Philosophers, pimps and pale kings may argue for the better angels of our nature, but riled-up septuagenarian Bob Dylan is having none of that shit. His 35th studio album Tempest drips with tales of carnage, Shakespearean vengeance and unrequited desires — not to mention a winding 14-minute title track that deconstructs the Titanic sinking in surreal details. The death-obsessed landscapes Dylan paints are no country for old men, yet Tempest bears the true grit of a grizzled survivor’s defiance in the face of mortality: The more I die, the more I live. - Keith.
mp3: Bob Dylan – Long And Wasted Years
Tempest is out now on Columbia.
Over the weekend, Dean Wareham and Britta Phillips played a couple of shows in Asia (Taipei and Hong Kong) in which the pair performed songs from the back catalogue of Galaxie 500, the band fronted by Wareham that came to indie rock prominence during the late eighties. From the moment their Taipei show on Saturday evening kicked off with the arching dream pop of “Flowers”, we knew we were witnessing something quite incredible — this was, after all, the closest we may ever come to the Galaxie 500 reunion we have all been pining for. Dean, looking every bit like the weathered music veteran that he is, was in good spirits and seemed genuinely psyched to be revisiting his former band’s songs with Britta and drummer Anthony LaMarca. All the sediments of memory revolving Galaxie 500 just kept flooding back in that hour and a half — the spacey everything’s-swirling-slow aesthetics and the hallucinatory texture of the music, Dean’s ability to make the most apathetic concerns, such as standing in line outside a convenience store (“Strange”), sound absolutely sublime.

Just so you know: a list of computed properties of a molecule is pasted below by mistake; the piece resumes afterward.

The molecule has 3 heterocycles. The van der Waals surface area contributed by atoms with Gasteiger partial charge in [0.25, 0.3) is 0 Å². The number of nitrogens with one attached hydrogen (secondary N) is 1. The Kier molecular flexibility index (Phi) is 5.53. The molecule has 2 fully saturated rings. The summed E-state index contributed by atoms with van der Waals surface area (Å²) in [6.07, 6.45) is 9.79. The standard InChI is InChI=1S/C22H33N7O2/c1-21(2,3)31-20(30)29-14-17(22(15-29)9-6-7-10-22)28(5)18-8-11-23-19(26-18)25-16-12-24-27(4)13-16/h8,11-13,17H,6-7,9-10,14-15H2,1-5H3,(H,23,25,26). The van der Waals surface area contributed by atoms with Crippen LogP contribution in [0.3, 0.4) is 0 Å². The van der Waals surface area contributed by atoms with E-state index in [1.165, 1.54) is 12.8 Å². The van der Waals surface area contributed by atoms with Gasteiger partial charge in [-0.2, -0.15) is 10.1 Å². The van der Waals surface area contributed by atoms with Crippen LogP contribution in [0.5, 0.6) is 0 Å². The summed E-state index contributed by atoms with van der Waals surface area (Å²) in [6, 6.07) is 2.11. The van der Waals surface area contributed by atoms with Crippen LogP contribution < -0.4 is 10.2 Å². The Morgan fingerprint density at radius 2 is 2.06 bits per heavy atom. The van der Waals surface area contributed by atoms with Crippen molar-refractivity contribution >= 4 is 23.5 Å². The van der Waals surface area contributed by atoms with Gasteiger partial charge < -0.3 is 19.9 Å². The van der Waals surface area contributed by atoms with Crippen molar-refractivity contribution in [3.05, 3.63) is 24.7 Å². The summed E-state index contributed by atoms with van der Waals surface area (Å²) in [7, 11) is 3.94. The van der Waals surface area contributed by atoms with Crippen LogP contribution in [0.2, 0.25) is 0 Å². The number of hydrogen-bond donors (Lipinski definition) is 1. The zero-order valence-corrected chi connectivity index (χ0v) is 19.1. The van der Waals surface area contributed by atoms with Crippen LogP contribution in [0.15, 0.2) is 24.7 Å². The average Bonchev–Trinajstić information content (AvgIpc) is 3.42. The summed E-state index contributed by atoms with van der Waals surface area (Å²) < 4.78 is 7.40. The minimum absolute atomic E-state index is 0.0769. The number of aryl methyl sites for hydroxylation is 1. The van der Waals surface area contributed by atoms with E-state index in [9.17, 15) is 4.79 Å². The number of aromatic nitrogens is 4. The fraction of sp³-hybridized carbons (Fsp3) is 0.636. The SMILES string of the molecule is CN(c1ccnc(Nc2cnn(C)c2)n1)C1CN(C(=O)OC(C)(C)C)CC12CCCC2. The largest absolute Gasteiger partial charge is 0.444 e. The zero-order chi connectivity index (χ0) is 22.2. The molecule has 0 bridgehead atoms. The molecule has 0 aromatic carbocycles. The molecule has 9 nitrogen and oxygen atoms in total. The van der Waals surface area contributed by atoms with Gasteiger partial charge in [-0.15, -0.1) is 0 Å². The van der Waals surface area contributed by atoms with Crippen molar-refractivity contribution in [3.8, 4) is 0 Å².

Before he launched into “Fourth of July”, Dean made a wisecrack about being in Taipei on the same day as pop diva Lady Gaga. Galaxie 500 didn’t last long as a band, but it is obvious enough to me that the music of their three near-perfect albums will last well beyond after Lady Gaga goes out of currency, if based on the strengths of “Fourth of July”. Like many Galaxie 500 favorites, “Fourth of July” abounds in tedium and restless mysteries. But there is a sense of uplift that the song invokes rather emphatically, the celebratory music breaking through the topography of loneliness disguised as misanthropic bravado (“I stayed at home on the Fourth of July, and I pulled the shades so I didn’t have to see the sky/ I decided to have a bed-in, but I forgot to invite anybody”).
After closing the main set with “Fourth of July”, Dean and Britta returned to the stage with a beautiful rendition of Bob Dylan’s “I’ll Keep It With Mine”, a cover version they have earlier recorded for the musical score to the 13 Most Beautiful: Songs For Andy Warhol’s Screen Tests DVD. I have always had special associations with this wry little ballad written by Dylan, first hearing the song via Bettie Serveet’s awesome cover on the I Shot Andy Warhol soundtrack when I was a teenager quite some years before I would be exposed to Dylan’s original on The Bootleg Series Volumes 1-3. “ Back then, I guess I really kinda identified with the flippant attitude towards romance (“I can’t help it if you might think that it’s odd, if I say I don’t love you for what you are but for what you’re not”) in Dylan’s lyrics; now that I’m older, I’m not so sure about that sort of sentiment. Dean & Britta’s lovely version of the song immerses one in a more reflective mood, touched with a more mature ambivalence and a strange hopefulness that indeed, “everybody will help you discover what you set out to find”. - Keith.
mp3: Galaxie 500 – Fourth Of July
mp3: Dean & Britta – I’ll Keep It With Mine